I have written this initial plan in the hypothetical tense because a snag with RapGenius required me to adjust the project: RapGenius was in the process of making an application for mobile devices (which we did not yet have), so annotating from iPad to RapGenius.com was not possible. Instead, then, I loaded texts for annotation onto each iPad in PDF, then used the Adobe Reader application for annotations, then posted the annotations on screen for the entire class to see after each group completed their annotations. My initial plan with RapGenius appeared as though it would have created a more collaborative annotation environment, because students from each group could all post annotations to the same source text. I ended up having to compromise a significant aspect of my objective by using Adobe Reader, because groups could only annotate communally on their own version of the text (each group had their own PDF copy of the text on their iPad).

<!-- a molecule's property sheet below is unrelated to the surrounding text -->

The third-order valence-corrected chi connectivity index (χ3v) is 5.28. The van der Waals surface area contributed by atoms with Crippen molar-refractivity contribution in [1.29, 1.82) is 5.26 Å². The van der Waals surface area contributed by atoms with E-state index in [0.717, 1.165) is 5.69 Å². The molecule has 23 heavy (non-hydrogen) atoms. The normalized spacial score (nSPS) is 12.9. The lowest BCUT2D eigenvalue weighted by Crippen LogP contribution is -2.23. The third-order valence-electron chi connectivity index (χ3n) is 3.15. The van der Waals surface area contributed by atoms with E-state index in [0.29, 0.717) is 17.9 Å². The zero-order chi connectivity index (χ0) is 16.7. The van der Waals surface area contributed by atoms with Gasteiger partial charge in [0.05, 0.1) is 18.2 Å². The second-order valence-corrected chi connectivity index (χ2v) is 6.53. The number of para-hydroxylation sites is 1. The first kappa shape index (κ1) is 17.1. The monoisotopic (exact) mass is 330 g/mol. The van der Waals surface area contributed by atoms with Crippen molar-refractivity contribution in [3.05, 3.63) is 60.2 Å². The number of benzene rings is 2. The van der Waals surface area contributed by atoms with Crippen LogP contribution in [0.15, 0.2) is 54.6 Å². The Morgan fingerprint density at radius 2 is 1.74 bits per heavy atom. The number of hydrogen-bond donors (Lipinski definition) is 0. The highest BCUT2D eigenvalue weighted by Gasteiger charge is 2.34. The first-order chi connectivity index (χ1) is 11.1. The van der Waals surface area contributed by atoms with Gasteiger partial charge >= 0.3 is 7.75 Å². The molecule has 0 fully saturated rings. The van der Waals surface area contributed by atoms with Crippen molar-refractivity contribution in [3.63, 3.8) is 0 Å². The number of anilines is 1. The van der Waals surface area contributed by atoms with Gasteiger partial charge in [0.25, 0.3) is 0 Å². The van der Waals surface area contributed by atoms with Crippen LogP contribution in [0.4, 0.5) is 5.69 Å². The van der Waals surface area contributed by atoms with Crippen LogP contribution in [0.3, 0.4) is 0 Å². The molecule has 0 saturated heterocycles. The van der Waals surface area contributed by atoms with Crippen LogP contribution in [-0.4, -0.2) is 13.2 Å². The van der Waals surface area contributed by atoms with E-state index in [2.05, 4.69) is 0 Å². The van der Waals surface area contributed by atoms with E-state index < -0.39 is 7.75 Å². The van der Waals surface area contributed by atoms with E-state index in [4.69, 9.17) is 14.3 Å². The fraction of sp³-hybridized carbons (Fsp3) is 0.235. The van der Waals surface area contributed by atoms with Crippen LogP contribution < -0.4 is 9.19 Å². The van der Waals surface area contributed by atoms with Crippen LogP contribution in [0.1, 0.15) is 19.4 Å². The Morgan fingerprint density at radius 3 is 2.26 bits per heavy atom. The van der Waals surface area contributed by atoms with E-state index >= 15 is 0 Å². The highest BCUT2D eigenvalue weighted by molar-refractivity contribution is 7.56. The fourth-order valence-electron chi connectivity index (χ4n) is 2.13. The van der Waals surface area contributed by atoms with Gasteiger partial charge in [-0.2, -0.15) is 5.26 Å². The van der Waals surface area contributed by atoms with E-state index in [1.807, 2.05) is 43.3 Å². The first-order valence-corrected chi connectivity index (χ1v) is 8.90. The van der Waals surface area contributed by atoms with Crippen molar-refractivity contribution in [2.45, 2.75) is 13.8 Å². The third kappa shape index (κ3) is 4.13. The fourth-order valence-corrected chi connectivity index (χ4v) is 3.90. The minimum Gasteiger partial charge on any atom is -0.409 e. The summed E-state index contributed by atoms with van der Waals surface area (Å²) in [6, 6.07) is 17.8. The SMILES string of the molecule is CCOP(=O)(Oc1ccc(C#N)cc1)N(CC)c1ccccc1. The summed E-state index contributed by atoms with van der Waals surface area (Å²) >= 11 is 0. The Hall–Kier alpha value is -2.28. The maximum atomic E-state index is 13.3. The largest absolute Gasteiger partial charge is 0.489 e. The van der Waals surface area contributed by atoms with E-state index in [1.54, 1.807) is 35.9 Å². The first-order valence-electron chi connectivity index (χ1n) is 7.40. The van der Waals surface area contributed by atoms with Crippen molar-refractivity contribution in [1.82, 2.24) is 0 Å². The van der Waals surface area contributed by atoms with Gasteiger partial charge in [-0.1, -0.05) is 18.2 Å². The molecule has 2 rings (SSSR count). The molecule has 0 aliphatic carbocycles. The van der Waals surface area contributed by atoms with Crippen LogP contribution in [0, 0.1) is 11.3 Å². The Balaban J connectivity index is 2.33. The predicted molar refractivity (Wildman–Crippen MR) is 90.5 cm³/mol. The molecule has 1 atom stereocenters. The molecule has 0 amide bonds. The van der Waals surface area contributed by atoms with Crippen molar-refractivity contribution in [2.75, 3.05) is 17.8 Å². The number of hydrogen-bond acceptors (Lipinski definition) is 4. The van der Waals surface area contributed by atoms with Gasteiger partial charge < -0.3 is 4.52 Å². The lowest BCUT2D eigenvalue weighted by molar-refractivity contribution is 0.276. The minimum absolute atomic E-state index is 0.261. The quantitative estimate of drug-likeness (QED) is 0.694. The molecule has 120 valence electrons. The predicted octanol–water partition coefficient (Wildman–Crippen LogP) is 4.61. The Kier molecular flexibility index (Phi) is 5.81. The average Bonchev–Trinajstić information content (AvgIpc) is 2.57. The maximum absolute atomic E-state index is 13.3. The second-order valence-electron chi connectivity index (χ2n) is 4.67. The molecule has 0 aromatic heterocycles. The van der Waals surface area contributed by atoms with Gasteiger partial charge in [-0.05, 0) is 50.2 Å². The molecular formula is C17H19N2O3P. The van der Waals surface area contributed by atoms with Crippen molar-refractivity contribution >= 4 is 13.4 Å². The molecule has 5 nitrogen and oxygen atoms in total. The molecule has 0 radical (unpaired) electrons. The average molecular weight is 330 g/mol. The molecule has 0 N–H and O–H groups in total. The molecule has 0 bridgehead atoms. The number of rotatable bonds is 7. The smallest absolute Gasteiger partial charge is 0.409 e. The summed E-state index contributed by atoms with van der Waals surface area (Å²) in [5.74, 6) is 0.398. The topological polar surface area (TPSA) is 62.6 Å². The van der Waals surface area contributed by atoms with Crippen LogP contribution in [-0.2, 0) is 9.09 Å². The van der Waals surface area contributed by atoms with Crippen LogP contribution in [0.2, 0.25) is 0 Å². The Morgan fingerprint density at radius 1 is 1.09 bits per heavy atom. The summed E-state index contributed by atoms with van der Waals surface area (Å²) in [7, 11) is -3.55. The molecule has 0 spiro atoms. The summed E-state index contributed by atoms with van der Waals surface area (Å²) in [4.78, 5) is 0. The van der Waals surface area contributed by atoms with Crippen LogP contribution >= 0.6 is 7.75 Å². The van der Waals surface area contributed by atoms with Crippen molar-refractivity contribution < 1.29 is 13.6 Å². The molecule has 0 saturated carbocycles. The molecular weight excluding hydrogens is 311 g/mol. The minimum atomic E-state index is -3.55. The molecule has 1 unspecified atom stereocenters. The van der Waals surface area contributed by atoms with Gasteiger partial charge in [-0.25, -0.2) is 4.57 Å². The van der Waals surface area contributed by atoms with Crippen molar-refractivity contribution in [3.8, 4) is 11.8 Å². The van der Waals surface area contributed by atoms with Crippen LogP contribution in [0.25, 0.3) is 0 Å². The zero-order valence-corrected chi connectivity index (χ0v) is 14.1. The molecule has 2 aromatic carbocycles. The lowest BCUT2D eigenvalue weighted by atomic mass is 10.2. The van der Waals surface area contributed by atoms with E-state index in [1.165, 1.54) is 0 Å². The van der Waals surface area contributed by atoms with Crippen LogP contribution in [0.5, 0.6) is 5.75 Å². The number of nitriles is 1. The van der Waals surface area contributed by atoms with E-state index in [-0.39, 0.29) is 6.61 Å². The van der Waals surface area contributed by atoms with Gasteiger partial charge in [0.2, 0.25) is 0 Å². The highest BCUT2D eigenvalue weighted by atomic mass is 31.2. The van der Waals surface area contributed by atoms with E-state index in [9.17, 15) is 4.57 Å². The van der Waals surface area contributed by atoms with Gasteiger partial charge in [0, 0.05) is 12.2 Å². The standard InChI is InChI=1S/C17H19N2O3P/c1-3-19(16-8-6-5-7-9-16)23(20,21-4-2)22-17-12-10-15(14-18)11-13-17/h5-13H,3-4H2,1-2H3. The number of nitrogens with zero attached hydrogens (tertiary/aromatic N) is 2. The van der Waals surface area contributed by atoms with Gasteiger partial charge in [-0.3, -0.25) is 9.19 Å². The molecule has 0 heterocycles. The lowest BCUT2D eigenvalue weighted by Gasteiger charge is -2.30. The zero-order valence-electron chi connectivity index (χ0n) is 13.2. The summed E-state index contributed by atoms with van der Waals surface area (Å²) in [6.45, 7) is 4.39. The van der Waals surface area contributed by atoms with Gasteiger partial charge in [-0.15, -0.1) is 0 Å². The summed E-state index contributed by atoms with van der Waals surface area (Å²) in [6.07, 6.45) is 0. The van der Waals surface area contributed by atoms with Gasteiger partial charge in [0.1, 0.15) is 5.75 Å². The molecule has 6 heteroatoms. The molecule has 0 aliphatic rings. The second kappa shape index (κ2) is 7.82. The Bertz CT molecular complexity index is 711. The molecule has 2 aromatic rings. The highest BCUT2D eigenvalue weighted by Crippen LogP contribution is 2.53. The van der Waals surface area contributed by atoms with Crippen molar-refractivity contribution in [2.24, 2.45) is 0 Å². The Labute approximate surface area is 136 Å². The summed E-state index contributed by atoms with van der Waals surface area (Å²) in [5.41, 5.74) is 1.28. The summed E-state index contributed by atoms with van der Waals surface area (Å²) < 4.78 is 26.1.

To help answer the question of the impact of my iPad exercise on student learning, I designed the project with a partial control (to the extent that I could make the exercise work with a control group). Students split into two sections, with groups in one section doing "traditional" group discussion of a text without iPads, while groups in the other section were annotating the text on iPads as they discussed it (sections would then switch, so everyone got to try both activities). This helped me get a sense of whether students preferred more traditional approaches versus the collective annotation with the iPads, but also whether they found the iPad annotation to be helpful, versus traditional methods, in demystifying the close reading process. All students present for the exercise filled out a survey, though some students left some questions blank. My results appear below, organized by the question I wanted to answer. For the first three questions, I used a 1-5 Likert Scale survey, with 1 being "disagree" and 5 "agree." Thus, the closer to 5, the better the results for these questions.
Annotating improved my understanding of the text: Section A: 3.5 Section B: 3 Total: 3.5
Annotating improved my understanding of the close-reading process: Section A: 3.5 Section B: 3 Total: 3.1
Annotating made the logic and evidence behind interpretation more visible: Section A: 3.5 Section B: 3.1 Total: 3.4
The next question covers student preference: I prefer close reading and discussion with/without iPads: Section A: 4 with, 6 without Section B: 2 with, 6 without Total: 6 with, 12 without